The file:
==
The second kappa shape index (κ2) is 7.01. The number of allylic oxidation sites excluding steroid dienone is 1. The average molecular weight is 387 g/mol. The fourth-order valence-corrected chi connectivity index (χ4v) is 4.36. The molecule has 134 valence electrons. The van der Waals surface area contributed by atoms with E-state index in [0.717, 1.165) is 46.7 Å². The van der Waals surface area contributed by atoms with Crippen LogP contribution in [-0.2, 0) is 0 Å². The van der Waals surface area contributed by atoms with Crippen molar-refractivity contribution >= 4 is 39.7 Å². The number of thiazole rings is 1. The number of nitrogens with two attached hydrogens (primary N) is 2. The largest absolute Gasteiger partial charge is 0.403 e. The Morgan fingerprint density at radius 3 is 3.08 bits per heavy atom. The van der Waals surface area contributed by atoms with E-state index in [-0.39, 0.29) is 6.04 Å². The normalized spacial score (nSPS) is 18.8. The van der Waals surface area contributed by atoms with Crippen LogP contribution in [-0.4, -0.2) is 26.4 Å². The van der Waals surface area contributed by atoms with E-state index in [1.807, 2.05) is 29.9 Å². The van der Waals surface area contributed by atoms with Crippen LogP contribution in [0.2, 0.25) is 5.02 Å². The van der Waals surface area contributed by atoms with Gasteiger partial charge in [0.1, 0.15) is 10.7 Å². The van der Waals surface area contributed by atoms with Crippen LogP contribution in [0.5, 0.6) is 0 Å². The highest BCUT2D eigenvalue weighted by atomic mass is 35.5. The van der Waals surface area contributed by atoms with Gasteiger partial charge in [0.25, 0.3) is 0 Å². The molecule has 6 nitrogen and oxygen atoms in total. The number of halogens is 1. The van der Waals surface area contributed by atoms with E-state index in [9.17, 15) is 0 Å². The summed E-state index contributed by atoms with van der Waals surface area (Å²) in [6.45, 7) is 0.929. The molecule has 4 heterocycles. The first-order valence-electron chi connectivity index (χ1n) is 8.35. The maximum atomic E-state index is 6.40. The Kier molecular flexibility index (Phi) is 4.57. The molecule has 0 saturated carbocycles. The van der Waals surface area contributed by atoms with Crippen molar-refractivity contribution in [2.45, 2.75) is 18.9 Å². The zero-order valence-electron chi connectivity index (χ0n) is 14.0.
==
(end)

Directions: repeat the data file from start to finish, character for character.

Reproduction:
The second kappa shape index (κ2) is 7.01. The number of allylic oxidation sites excluding steroid dienone is 1. The average molecular weight is 387 g/mol. The fourth-order valence-corrected chi connectivity index (χ4v) is 4.36. The molecule has 134 valence electrons. The van der Waals surface area contributed by atoms with E-state index in [0.717, 1.165) is 46.7 Å². The van der Waals surface area contributed by atoms with Crippen LogP contribution in [-0.2, 0) is 0 Å². The van der Waals surface area contributed by atoms with Crippen molar-refractivity contribution >= 4 is 39.7 Å². The number of thiazole rings is 1. The number of nitrogens with two attached hydrogens (primary N) is 2. The largest absolute Gasteiger partial charge is 0.403 e. The Morgan fingerprint density at radius 3 is 3.08 bits per heavy atom. The van der Waals surface area contributed by atoms with E-state index in [-0.39, 0.29) is 6.04 Å². The normalized spacial score (nSPS) is 18.8. The van der Waals surface area contributed by atoms with Crippen LogP contribution in [-0.4, -0.2) is 26.4 Å². The van der Waals surface area contributed by atoms with E-state index in [1.807, 2.05) is 29.9 Å². The van der Waals surface area contributed by atoms with Crippen LogP contribution in [0.2, 0.25) is 5.02 Å². The van der Waals surface area contributed by atoms with Gasteiger partial charge in [0.1, 0.15) is 10.7 Å². The van der Waals surface area contributed by atoms with Crippen LogP contribution in [0.5, 0.6) is 0 Å². The highest BCUT2D eigenvalue weighted by atomic mass is 35.5. The van der Waals surface area contributed by atoms with Gasteiger partial charge in [0.25, 0.3) is 0 Å². The molecule has 6 nitrogen and oxygen atoms in total. The number of halogens is 1. The van der Waals surface area contributed by atoms with E-state index in [9.17, 15) is 0 Å². The summed E-state index contributed by atoms with van der Waals surface area (Å²) in [6.45, 7) is 0.929. The molecule has 4 heterocycles. The first-order valence-electron chi connectivity index (χ1n) is 8.35. The maximum atomic E-state index is 6.40. The Kier molecular flexibility index (Phi) is 4.57. The molecule has 0 saturated carbocycles. The van der Waals surface area contributed by atoms with Crippen molar-refractivity contribution in [2.45, 2.75) is 18.9 Å². The zero-order valence-electron chi connectivity index (χ0n) is 14.0.